How To Protect Keyless Entry Cars
Losing a car to theft is a troubling and unpleasant experience. Yes, it’s just a car but it is also a personal item that has been worked hard for. It may also contain valuables; hidden from view obviously. Car security has moved on quite a pace, but then again so has car theft technology. This is especially true for cars that no longer have a conventional key.
Keyless entry is an increasingly popular option on many modern cars and is these days expected on prestige vehicles like Range Rovers or BMW models. This is a great innovation but what can be done about keyless entry protection? Read on for more about how to protect keyless entry cars.
What Is Keyless Entry?
Automotive science has moved on and a more recent development is keyless car entry. Old-school keys are a thing of the past for many vehicles. Drivers still have a key or fob which can remain about their person without being located. No more struggling in the rain to pat down pockets looking for the keyring. It’s the perfect solution: Or is it?
Sensors built into the vehicle sense the approaching fob and, recognising a unique code, automatically unlock the doors, allowing instant entry. Some vehicles only require a push-button start thereafter (referred to as keyless go). It works in reverse too: Park and walk away and the sensors know the fob is leaving the vicinity. The car will self lock at this point. Brilliant; except that car thieves have gotten wise to this high-tech equipment and have ways and means to thwart electronic car security.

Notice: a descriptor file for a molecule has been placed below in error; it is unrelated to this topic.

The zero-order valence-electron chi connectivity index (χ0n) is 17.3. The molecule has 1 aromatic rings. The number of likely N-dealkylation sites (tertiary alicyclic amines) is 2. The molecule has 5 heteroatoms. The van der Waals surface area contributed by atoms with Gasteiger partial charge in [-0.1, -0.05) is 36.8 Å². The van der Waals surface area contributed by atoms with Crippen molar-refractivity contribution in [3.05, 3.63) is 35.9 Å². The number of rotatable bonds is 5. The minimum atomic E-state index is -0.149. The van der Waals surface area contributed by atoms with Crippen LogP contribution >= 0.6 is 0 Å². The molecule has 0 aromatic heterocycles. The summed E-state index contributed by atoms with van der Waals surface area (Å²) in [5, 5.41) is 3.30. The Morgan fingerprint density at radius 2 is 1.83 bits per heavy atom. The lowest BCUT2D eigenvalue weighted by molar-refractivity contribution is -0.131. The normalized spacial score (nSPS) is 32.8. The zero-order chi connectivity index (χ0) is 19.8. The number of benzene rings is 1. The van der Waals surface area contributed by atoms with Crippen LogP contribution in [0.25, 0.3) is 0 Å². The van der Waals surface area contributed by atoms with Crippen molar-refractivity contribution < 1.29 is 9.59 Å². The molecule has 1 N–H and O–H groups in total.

How To Protect Keyless Entry Cars: The Methods Of Theft
It seems that as fast as car technology moves forward, car thieves are able to keep step. The sensible owner then, having made such a big investment in the vehicle, takes extra precautions to thwart would-be criminals. It is worth considering more than one level of keyless car key protection too. So what does the vigilant owner need to look out for and what are the best ways to protect a keyless car?
The Walk Away Theft
When exiting a vehicle, either the fob system will lock the car automatically or the owner will press a button and the job is done. It is, unless that is a suspicious character is standing nearby with technology that emits a blocking signal. The owner walks away thinking the car is locked but it isn’t. Even if they cannot drive the car away, they still have access to contents. Always look back and ensure the car is locked by watching for the flashing lights. In the case of an electronic button-push key, try the doors.
A worthwhile consideration is to buy a high-quality immobiliser. Get the best you can afford by consulting with a vehicle security retailer, ideally one that has a nationwide home fitting service. Autowatch Ghost II, Sterling Excel and Shadow are all great brands that help to protect a keyless car against key cloning or theft. Some add an additional level of security using driver ID tags.